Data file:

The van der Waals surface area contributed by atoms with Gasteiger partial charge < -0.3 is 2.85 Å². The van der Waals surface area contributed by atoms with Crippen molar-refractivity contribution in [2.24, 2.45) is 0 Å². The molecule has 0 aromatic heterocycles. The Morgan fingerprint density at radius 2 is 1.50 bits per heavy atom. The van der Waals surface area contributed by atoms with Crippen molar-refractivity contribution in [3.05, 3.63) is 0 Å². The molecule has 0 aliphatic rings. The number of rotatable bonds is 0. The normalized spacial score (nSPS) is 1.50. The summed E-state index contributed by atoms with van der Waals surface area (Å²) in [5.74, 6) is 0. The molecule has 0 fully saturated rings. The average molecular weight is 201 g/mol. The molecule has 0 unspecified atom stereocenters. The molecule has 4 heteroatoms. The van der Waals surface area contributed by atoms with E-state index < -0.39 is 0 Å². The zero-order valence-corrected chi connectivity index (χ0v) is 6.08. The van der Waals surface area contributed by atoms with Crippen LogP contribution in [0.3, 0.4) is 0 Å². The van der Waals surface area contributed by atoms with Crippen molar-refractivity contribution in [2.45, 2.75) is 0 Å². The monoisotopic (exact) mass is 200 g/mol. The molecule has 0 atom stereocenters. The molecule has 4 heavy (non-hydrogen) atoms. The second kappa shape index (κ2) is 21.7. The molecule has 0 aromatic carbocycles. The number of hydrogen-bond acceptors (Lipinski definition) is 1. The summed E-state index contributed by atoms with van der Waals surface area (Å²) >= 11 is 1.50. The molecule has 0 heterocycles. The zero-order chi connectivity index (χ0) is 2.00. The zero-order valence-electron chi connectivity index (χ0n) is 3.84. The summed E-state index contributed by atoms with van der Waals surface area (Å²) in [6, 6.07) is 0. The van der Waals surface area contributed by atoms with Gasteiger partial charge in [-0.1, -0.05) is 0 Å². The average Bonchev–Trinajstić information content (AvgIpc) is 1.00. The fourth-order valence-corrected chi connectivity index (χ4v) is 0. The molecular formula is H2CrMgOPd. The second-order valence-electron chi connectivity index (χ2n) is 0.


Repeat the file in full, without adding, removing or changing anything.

The van der Waals surface area contributed by atoms with Gasteiger partial charge < -0.3 is 2.85 Å². The van der Waals surface area contributed by atoms with Crippen molar-refractivity contribution in [2.24, 2.45) is 0 Å². The molecule has 0 aromatic heterocycles. The Morgan fingerprint density at radius 2 is 1.50 bits per heavy atom. The van der Waals surface area contributed by atoms with Crippen molar-refractivity contribution in [3.05, 3.63) is 0 Å². The molecule has 0 aliphatic rings. The number of rotatable bonds is 0. The normalized spacial score (nSPS) is 1.50. The summed E-state index contributed by atoms with van der Waals surface area (Å²) in [5.74, 6) is 0. The molecule has 0 fully saturated rings. The average molecular weight is 201 g/mol. The molecule has 0 unspecified atom stereocenters. The molecule has 4 heteroatoms. The van der Waals surface area contributed by atoms with E-state index < -0.39 is 0 Å². The zero-order valence-corrected chi connectivity index (χ0v) is 6.08. The van der Waals surface area contributed by atoms with Crippen LogP contribution in [0.3, 0.4) is 0 Å². The van der Waals surface area contributed by atoms with Crippen molar-refractivity contribution in [2.45, 2.75) is 0 Å². The monoisotopic (exact) mass is 200 g/mol. The molecule has 0 atom stereocenters. The molecule has 4 heavy (non-hydrogen) atoms. The second kappa shape index (κ2) is 21.7. The molecule has 0 aromatic carbocycles. The number of hydrogen-bond acceptors (Lipinski definition) is 1. The summed E-state index contributed by atoms with van der Waals surface area (Å²) >= 11 is 1.50. The molecule has 0 heterocycles. The zero-order chi connectivity index (χ0) is 2.00. The zero-order valence-electron chi connectivity index (χ0n) is 3.84. The summed E-state index contributed by atoms with van der Waals surface area (Å²) in [6, 6.07) is 0. The van der Waals surface area contributed by atoms with Gasteiger partial charge in [-0.1, -0.05) is 0 Å². The average Bonchev–Trinajstić information content (AvgIpc) is 1.00. The fourth-order valence-corrected chi connectivity index (χ4v) is 0. The molecular formula is H2CrMgOPd. The second-order valence-electron chi connectivity index (χ2n) is 0.